Minnesota has a case of the chronic cold.

Dangerous subzero temperatures and whipping winds just won’t let up, with another string of far-below-zero readings expected Sunday night through Tuesday, rivaling the deep freeze earlier this month.

The persistent cold puts this month on pace to be in the top five coldest Januarys in about the past three decades, sparking a rare number of school closings due to the cold.

Already, Winona and Rochester public schools have called off classes Monday because of windchills expected from minus-40 to minus-55. Other districts, such as Minneapolis, St. Paul, Edina and Robbinsdale, plan to decide by Sunday night.

If they cancel, it will be the fourth time since Jan. 6.

“I’ve never seen anything like this,” said Ruth Dunn, the spokeswoman for the Burnsville-Eagan-Savage School District. “Two [canceled days] would be rare. But four? It’s really a disruption to families’ schedules, but I think parents understand it’s for students’ safety.”

In a rare step, Gov. Mark Dayton shut down schools statewide Jan. 6 — the first time a governor had ordered schools to close since 1997. State leaders said it was for the safety of students during a 62-hour spell of subzero temps. Then, several schools canceled class the next day and again last Thursday.

Monday’s forecast is a bit of déjà vu.

Extreme wind, cold

The National Weather Service predicts temperatures could reach 20 below zero Monday but would feel much colder because of strong winds.

That’s about 30 degrees below the normal, meteorologist Tom Hultquist said. “That’s why it feels so extreme.”

If Minneapolis schools do close Monday and/or Tuesday, Minneapolis parks announced that recreation centers and Wirth Park tubing hill will open at noon.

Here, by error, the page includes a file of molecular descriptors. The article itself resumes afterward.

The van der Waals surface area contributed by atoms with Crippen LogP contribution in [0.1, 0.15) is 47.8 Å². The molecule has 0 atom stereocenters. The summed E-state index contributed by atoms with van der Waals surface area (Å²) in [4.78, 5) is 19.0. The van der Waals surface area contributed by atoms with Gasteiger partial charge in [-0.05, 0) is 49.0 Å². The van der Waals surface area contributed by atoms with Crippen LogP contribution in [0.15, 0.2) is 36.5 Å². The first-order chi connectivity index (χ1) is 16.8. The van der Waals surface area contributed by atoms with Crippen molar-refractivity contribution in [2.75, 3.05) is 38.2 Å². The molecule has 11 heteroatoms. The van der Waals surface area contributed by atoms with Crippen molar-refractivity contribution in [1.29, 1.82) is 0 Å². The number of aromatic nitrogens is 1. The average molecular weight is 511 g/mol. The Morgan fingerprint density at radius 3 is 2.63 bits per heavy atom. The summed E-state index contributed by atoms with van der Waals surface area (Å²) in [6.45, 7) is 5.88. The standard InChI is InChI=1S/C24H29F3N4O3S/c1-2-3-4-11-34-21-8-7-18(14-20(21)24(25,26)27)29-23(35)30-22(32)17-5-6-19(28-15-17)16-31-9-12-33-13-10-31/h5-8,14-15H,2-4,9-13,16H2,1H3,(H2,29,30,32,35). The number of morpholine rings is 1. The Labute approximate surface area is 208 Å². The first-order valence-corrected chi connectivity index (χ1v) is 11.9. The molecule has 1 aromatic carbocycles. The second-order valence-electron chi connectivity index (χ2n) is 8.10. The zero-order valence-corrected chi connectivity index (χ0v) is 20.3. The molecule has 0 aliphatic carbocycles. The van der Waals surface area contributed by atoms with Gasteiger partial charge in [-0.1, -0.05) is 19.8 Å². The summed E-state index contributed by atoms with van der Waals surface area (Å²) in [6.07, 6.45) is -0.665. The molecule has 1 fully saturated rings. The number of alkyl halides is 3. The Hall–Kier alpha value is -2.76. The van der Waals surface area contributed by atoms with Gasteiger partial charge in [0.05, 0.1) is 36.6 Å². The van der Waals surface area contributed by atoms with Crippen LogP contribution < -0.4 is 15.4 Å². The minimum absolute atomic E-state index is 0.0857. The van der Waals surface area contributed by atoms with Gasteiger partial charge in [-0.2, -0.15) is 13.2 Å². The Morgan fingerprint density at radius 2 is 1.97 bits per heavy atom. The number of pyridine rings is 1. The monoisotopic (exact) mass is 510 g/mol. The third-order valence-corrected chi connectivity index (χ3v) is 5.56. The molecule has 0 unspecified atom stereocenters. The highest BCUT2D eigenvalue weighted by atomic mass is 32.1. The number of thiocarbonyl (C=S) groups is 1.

Stillwater schools told parents that classes will be delayed or canceled when temperatures are predicted to fall to 20 below or colder, or a windchill of 40 below or colder. The school district reached its limit of snow days on Thursday and will have to add school days if Monday or any other days are canceled.

The state’s school districts can pad extra days into the calendar above the state-required minimum class days in case of unexpected closings, but once they tap out those days, school board members have to decide how to make up days later.

More school in June?

School leaders in Bloomington are already discussing whether to extend the school year in June, cut into spring break or change staff professional development days into school days. Spokesman Rick Kaufman said the district tries to accommodate families’ schedules, especially since they may have vacations planned in June but making up the class time is also important.

“This winter is a very unusual winter,” he said.

The school district is also discussing whether to cancel school on Tuesday. (Monday is a planned staff professional development day.) Tuesday’s weather forecast calls for winds to ease up, but it could still feel like 30 to 35 degrees below zero.

“Minnesotans are hardy folks,” Kaufman said. “But when … you’re looking at these kinds of temperatures, it’s dangerous for kids.”

The extreme cold may be wearing on even the most hardy Minnesotans, and Hultquist said there’s no sign of more normal winter temperatures in the next couple of weeks.

But even the bearers of bad news are looking for the bright side: Wednesday’s temperatures are expected in the teens.

“We aren’t going to break out the swimsuits,” Hultquist said. “But we’ll finally climb above zero.”


Staff writer Kim McGuire contributed to this report.